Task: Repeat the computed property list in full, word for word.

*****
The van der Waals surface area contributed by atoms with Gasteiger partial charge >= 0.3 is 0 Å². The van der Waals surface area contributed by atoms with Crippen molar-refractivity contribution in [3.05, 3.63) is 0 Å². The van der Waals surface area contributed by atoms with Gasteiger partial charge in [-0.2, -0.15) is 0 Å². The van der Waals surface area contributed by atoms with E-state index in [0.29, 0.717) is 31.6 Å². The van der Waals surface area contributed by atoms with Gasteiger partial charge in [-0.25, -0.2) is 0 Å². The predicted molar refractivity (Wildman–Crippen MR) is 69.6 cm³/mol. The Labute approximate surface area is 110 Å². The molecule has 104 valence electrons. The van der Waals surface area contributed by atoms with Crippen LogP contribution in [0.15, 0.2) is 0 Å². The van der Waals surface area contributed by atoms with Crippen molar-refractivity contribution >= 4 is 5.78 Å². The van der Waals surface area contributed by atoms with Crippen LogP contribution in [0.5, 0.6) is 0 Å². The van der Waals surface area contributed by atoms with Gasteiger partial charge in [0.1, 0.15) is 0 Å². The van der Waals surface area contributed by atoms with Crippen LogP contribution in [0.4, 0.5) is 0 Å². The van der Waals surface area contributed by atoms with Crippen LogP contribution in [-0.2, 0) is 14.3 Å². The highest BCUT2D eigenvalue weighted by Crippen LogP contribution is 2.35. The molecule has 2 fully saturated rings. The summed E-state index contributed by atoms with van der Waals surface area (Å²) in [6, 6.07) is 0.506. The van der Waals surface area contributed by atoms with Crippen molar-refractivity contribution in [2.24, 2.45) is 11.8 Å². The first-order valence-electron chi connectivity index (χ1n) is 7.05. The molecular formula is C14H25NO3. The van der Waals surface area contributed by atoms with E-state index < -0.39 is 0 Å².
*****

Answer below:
The van der Waals surface area contributed by atoms with Gasteiger partial charge >= 0.3 is 0 Å². The van der Waals surface area contributed by atoms with Crippen molar-refractivity contribution in [3.05, 3.63) is 0 Å². The van der Waals surface area contributed by atoms with Gasteiger partial charge in [-0.2, -0.15) is 0 Å². The van der Waals surface area contributed by atoms with E-state index in [0.29, 0.717) is 31.6 Å². The van der Waals surface area contributed by atoms with Gasteiger partial charge in [-0.25, -0.2) is 0 Å². The predicted molar refractivity (Wildman–Crippen MR) is 69.6 cm³/mol. The Labute approximate surface area is 110 Å². The molecule has 104 valence electrons. The van der Waals surface area contributed by atoms with Crippen LogP contribution in [0.15, 0.2) is 0 Å². The van der Waals surface area contributed by atoms with Crippen molar-refractivity contribution >= 4 is 5.78 Å². The van der Waals surface area contributed by atoms with Crippen LogP contribution in [0.5, 0.6) is 0 Å². The van der Waals surface area contributed by atoms with Gasteiger partial charge in [0.1, 0.15) is 0 Å². The van der Waals surface area contributed by atoms with Crippen LogP contribution in [0.4, 0.5) is 0 Å². The van der Waals surface area contributed by atoms with Crippen LogP contribution in [-0.2, 0) is 14.3 Å². The highest BCUT2D eigenvalue weighted by Crippen LogP contribution is 2.35. The molecule has 2 fully saturated rings. The summed E-state index contributed by atoms with van der Waals surface area (Å²) in [6, 6.07) is 0.506. The van der Waals surface area contributed by atoms with Crippen molar-refractivity contribution in [2.24, 2.45) is 11.8 Å². The first-order valence-electron chi connectivity index (χ1n) is 7.05. The molecular formula is C14H25NO3. The van der Waals surface area contributed by atoms with E-state index < -0.39 is 0 Å².